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Note: Many topics at this site are reduced versions of the text in "The Encyclopedia of Networking and Telecommunications." Search results will not be as extensive as a search of the book's CD-ROM.

A multiprocessor system is a computer that uses more than one processor to process the workload. Off-the-shelf multiprocessor systems are now common. A motherboard that supports Intel processors can be purchased for a few hundred dollars. Most network operating systems now support multiprocessing. Superservers may include an array of processors, along with a custom high-performance bus, tens of megabytes of error-correcting memory, RAID (redundant array of inexpensive disks) systems, and redundant features such as multiple power supplies. Figure 1 illustrates multiprocessing system configurations. On the left, four processors share the same bus. On the right, six multiprocessor systems are interconnected via a high-speed switching fabric.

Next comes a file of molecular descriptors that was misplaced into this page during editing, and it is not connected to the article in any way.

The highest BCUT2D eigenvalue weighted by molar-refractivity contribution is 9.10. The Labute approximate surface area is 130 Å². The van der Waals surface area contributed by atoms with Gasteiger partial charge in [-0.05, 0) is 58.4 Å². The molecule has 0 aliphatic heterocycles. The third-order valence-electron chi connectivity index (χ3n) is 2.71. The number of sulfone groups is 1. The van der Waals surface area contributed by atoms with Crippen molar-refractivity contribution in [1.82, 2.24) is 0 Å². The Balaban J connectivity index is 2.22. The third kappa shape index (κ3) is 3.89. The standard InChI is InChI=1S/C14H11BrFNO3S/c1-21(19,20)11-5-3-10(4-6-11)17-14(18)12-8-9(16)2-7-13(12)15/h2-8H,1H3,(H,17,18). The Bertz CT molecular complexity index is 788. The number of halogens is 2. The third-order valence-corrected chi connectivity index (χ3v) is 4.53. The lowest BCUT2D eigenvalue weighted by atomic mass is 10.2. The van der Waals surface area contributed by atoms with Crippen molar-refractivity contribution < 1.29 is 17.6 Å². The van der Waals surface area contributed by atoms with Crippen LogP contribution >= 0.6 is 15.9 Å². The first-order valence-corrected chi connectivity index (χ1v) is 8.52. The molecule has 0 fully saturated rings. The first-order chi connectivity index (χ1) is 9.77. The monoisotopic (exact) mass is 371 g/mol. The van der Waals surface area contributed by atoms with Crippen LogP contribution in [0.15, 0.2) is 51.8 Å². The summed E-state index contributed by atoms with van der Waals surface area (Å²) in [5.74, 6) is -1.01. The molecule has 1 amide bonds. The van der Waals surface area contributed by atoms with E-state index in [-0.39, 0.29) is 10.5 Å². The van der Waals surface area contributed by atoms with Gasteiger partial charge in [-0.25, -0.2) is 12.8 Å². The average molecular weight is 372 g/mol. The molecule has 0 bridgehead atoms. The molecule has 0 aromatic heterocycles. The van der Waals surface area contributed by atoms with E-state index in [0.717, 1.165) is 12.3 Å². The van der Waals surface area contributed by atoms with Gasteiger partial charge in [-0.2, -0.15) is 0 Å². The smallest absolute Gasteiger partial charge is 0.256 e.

Figure 1 (see book)

This topic continues in "The Encyclopedia of Networking and Telecommunications" with a discussion of the following:

  • Asymmetrical and symmetrical multiprocessing designs
  • Beowulf multiprocessing system design
  • SMP and parallel architectures
  • Switching fabrics and bus design
  • Loosely coupled, shared-nothing model
  • Tightly coupled model
  • Multithreading (parallel processing) techniques
  • Multiprocessing system categories
  • SMP computers
  • Basic clusters
  • SMP clusters
  • MPP (massively parallel processing) systems
  • Supercomputers
  • Processing intercommunication techniques
  • Message-passing
  • NUMA (Non-Uniform Memory-Access) architecture
  • VI Architecture
  • Trends in multiprocessing
  • HPC (high- performance computing) initiatives
  • Massive parallel processing
  • Distributed computer networks
  • Parallel processing in switch design
  • Reliable server pools

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